The continuing efforts to attract — or run off — an Amazon distribution center in central Florida have raised two significant tax issues.
At first, Gov. Rick Scott didn’t want Amazon warehouses in Florida because, by his reasoning, this was the road to a sales tax “increase.” That position created consternation in Polk County, and particularly in Winter Haven, which appeared to be a likely site for the Amazon complex and perhaps 3,000 new jobs.
Scott, who is expected to have a real battle on his hands in his bid for a second term, yanked away the Welcome mat for Amazon because if the giant mail order firm has a facility in Florida, it must collect Florida sales taxes, just like all other sellers of retail goods in the state.
Scott, who is trying to take credit both for barring new taxes and for attracting new jobs, first decided that barring taxes was more important in this case.
While paying sales tax on Amazon purchases would be a new experience for most Floridians, state law clearly requires payment of such taxes. But there is a loophole of massive proportions: Mail order businesses are not required to collect the sales tax, so it falls on customers to rat themselves out to the Florida Department of Revenue and voluntarily pay taxes that the seller, by all rights, should be collecting.
Businesses know that they better pay what is called a “use tax” for untaxed purchases, because they are subject to DOR audits. But Joe and Minnie Lunchbucket don’t even know how to go about paying the tax if they wanted to.
Congress is considering, but thus far has not enacted, legislation to require major national mail order houses to collect state sales taxes. The task would be incredibly simple with a computer program matching ZIP codes of purchasers to tax laws from their jurisdiction.
Instead, brick-and-mortar stores, which provide jobs and pay taxes in the communities in which they do business, must charge sales tax, while mail order houses sell for 6 percent or more discounts by virtue of not having to collect state and local option sales taxes.
A new tax? Hardly! This law would simply require mail order vendors to collect taxes already on the books.
When Scott decided that 3,000 new jobs (not to mention fairness for Florida retailers) were more important than a bogus “no new tax” stand, and put the Welcome mat back out, Florida cities and counties began a “can you top this?” Competition to try to attract the Amazon warehouse complex.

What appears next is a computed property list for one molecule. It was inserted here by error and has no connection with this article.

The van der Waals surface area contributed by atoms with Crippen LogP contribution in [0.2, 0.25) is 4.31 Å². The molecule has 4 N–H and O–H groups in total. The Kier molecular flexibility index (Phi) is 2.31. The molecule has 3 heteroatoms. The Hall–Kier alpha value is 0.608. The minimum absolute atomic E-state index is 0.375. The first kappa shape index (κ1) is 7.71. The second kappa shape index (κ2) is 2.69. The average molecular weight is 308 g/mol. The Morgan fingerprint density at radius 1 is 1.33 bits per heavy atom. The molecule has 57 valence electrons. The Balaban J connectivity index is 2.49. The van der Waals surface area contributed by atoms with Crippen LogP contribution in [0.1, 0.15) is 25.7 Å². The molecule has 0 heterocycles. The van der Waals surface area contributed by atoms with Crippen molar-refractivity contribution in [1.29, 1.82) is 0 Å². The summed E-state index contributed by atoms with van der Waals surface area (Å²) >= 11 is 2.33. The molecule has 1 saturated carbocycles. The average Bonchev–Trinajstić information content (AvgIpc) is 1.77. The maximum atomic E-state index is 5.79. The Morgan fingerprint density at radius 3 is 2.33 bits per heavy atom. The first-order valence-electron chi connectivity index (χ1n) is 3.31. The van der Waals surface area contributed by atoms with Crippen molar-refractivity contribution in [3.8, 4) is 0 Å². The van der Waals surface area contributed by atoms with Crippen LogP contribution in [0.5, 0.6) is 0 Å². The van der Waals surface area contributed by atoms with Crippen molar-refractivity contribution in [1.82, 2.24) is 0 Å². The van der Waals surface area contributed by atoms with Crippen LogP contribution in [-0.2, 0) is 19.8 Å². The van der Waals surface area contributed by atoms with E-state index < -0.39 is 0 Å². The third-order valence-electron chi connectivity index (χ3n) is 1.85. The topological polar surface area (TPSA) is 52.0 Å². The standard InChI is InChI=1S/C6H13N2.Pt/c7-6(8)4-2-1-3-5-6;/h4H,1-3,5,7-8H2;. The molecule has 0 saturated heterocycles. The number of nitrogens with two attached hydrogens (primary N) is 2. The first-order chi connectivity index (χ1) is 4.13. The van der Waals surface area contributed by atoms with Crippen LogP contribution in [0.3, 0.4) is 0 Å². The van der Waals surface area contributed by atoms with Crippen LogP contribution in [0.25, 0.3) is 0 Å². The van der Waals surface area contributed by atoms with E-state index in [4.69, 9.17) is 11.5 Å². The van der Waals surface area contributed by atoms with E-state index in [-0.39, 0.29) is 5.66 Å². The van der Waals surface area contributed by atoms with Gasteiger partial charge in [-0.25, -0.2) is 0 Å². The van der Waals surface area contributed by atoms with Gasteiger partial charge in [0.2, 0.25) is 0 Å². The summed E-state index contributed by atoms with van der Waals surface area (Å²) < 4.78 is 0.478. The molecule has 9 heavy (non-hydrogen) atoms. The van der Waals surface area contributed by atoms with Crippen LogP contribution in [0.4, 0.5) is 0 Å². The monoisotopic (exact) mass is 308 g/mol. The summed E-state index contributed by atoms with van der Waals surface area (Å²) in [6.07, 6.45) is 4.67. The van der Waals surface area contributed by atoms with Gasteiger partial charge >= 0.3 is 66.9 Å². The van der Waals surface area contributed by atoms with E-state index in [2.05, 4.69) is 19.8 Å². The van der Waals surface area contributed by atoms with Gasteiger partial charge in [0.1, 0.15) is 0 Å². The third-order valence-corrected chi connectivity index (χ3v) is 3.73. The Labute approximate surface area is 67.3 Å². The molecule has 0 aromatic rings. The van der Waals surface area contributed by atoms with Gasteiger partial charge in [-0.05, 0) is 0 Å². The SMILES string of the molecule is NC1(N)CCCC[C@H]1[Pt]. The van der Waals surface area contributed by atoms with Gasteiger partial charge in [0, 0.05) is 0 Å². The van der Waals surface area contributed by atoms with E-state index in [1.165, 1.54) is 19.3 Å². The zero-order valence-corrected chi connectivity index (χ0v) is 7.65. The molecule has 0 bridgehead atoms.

Last Wednesday, Hillsborough County commissioners offered a $6 million tax giveaway; it would charge Amazon only half the property taxes the mail order giant should pay for its first six years.
We expect the tax giveaway bidding will continue.
We acknowledge that the game is played in this tawdry fashion, and for the worst possible reason: “Because everybody else does it.”
Taxes are intended to generate the revenue necessary to provide government services. They are not imposed to punish some taxpayers, and they should not be waived to favor others.
When one taxpayer pays less than its share, the burden falls on other taxpayers to pay more than their share.
If such favoritism is inescapable, we would rather see it benefit mom and pop entrepreneurs who put their life’s savings into a corner hardware store or a Main Street gift shop, not multi-billion dollar businesses.
As a practical matter, Florida does not have to bribe national firms to locate in the Sunshine State. We have business-friendly tax policies, a diverse transportation network, and a plentiful labor force.
And, as they say, when is the last time you heard of a Floridian retiring and moving to North Dakota? Florida tax policy may not be perfect, but making exceptions to it for the benefit of high rollers at the expense of those who have been paying their full share of taxes for years is abundantly unfair.